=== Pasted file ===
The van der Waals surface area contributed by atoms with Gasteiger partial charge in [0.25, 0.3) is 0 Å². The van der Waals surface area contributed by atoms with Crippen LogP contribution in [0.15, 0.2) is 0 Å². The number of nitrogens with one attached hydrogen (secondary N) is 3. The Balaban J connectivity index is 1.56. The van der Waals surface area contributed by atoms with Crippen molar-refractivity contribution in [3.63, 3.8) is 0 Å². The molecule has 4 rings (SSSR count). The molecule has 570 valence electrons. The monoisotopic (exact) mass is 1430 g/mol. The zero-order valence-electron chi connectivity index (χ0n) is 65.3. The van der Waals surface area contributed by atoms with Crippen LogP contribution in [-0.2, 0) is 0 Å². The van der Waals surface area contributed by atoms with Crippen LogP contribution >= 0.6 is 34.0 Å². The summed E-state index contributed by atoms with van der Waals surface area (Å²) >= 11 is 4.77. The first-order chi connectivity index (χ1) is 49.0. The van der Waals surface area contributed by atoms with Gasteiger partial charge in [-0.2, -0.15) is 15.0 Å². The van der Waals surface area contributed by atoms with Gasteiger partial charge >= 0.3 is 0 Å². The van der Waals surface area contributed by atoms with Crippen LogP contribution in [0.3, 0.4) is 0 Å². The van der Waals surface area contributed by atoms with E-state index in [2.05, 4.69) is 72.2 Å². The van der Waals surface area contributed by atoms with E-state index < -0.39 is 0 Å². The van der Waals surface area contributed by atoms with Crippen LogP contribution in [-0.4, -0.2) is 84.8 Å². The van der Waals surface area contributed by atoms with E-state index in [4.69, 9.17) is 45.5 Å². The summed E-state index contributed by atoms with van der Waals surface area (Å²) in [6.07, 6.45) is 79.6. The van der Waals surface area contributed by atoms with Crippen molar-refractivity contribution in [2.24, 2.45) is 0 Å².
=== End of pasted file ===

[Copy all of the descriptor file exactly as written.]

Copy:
The van der Waals surface area contributed by atoms with Gasteiger partial charge in [0.25, 0.3) is 0 Å². The van der Waals surface area contributed by atoms with Crippen LogP contribution in [0.15, 0.2) is 0 Å². The number of nitrogens with one attached hydrogen (secondary N) is 3. The Balaban J connectivity index is 1.56. The van der Waals surface area contributed by atoms with Crippen molar-refractivity contribution in [3.63, 3.8) is 0 Å². The molecule has 4 rings (SSSR count). The molecule has 570 valence electrons. The monoisotopic (exact) mass is 1430 g/mol. The zero-order valence-electron chi connectivity index (χ0n) is 65.3. The van der Waals surface area contributed by atoms with Crippen LogP contribution in [-0.2, 0) is 0 Å². The van der Waals surface area contributed by atoms with Crippen LogP contribution >= 0.6 is 34.0 Å². The summed E-state index contributed by atoms with van der Waals surface area (Å²) >= 11 is 4.77. The first-order chi connectivity index (χ1) is 49.0. The van der Waals surface area contributed by atoms with Gasteiger partial charge in [-0.2, -0.15) is 15.0 Å². The van der Waals surface area contributed by atoms with Gasteiger partial charge >= 0.3 is 0 Å². The van der Waals surface area contributed by atoms with Crippen LogP contribution in [0.3, 0.4) is 0 Å². The van der Waals surface area contributed by atoms with E-state index in [2.05, 4.69) is 72.2 Å². The van der Waals surface area contributed by atoms with E-state index < -0.39 is 0 Å². The van der Waals surface area contributed by atoms with Crippen LogP contribution in [-0.4, -0.2) is 84.8 Å². The van der Waals surface area contributed by atoms with E-state index in [4.69, 9.17) is 45.5 Å². The summed E-state index contributed by atoms with van der Waals surface area (Å²) in [6.07, 6.45) is 79.6. The van der Waals surface area contributed by atoms with Crippen molar-refractivity contribution in [2.24, 2.45) is 0 Å².